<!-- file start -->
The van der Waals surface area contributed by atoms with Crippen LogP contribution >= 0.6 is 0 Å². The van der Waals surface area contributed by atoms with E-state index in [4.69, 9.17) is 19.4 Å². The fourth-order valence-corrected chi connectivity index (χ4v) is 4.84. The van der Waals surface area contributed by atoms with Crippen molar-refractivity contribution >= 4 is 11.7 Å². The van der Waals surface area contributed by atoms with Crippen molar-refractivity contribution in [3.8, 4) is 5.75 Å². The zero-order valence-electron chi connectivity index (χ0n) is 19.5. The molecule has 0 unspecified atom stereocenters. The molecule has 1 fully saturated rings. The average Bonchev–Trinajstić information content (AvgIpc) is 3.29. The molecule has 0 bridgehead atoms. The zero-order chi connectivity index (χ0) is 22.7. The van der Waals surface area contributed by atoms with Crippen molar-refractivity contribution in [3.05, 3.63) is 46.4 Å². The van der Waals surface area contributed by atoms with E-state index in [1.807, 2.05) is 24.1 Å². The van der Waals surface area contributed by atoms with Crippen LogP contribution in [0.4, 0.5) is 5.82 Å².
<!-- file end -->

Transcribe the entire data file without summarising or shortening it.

The van der Waals surface area contributed by atoms with Crippen LogP contribution >= 0.6 is 0 Å². The van der Waals surface area contributed by atoms with E-state index in [4.69, 9.17) is 19.4 Å². The fourth-order valence-corrected chi connectivity index (χ4v) is 4.84. The van der Waals surface area contributed by atoms with Crippen molar-refractivity contribution >= 4 is 11.7 Å². The van der Waals surface area contributed by atoms with Crippen molar-refractivity contribution in [3.8, 4) is 5.75 Å². The zero-order valence-electron chi connectivity index (χ0n) is 19.5. The molecule has 0 unspecified atom stereocenters. The molecule has 1 fully saturated rings. The average Bonchev–Trinajstić information content (AvgIpc) is 3.29. The molecule has 0 bridgehead atoms. The zero-order chi connectivity index (χ0) is 22.7. The van der Waals surface area contributed by atoms with Crippen molar-refractivity contribution in [3.05, 3.63) is 46.4 Å². The van der Waals surface area contributed by atoms with E-state index in [1.807, 2.05) is 24.1 Å². The van der Waals surface area contributed by atoms with Crippen LogP contribution in [0.4, 0.5) is 5.82 Å².